We are sorry about banging on about the EV revolution but recent comments from our political leaders continue to make us look closer at the facts and political agenda that sits behind some of their comments.
We think you have to look at the whole picture and we don’t think the EV revolution is the silver bullet everyone is thinking it will be for New Zealand or the globe for that matter.
It’s true the amount of EV’s on New Zealand’s roads is growing, however research is starting to appear that challenges the ethics of buying an electrical vehicle.
The first issue centres around human rights which includes the use of child labour in the mining and extraction of the minerals, like cobalt, used to make the batteries that power these vehicles.
Amnesty International are now on record concerned about the serious health risks to children and adult workers in these cobalt mines. Child miners as young as seven were seen in mine sites, including hand dug deeper mines.
Kids, the youngest of whom were earning as little as $1 a day, are reported to be suffering from chronic lung disease from exposure to cobalt dust.
Cobalt from these mines is sold on to the major battery producers. It appears there are no laws requiring producers to declare their supplier links, which means the chance electric vehicle batteries are tainted with child labour and other abuses is likely.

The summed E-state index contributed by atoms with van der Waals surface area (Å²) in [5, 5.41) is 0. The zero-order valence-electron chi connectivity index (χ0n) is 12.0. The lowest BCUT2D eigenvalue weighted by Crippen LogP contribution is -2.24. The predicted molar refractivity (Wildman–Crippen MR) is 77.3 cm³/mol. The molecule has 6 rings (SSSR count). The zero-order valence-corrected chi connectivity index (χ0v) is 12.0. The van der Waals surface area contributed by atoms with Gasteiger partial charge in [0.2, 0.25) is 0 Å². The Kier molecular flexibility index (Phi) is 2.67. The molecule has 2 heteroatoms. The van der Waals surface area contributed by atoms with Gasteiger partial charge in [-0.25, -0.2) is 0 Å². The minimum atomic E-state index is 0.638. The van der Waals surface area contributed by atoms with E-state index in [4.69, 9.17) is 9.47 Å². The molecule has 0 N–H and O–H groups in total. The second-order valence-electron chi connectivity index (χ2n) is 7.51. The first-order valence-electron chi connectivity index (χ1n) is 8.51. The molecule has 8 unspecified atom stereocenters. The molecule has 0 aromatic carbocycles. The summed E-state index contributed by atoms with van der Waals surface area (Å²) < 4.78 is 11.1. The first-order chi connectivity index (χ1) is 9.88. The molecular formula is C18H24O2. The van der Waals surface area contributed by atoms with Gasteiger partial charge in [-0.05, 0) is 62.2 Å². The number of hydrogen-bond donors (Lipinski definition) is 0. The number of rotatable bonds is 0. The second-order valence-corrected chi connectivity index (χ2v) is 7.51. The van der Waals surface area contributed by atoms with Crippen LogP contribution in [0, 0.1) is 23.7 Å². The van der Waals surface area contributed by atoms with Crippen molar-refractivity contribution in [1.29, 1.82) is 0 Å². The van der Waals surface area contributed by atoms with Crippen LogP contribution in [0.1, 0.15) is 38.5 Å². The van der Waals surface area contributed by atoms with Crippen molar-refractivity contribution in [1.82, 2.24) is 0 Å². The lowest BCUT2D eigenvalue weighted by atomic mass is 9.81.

EV Battery manufacture now accounts for 60% of the 125,000 tonnes of cobalt mined globally each year.
The second issue that looms for the EV battery is the recycling challenge with eleven million tonnes of dead lithium-ion batteries forecast to be dumped by 2030. What systems are in place, if any, to enable the reuse and recycling in a circular economy for spent batteries?
There is a third issue that will need to be addressed in that most of the manufacturing of lithium-ion batteries takes place in China, South Korea or Japan, where electricity generation continues to remain dependent on coal and fossil fuels.
So, in reality you may think you are not impacting the New Zealand environment with your EV but you are certainly indirectly impacting the international environment in other parts of the globe.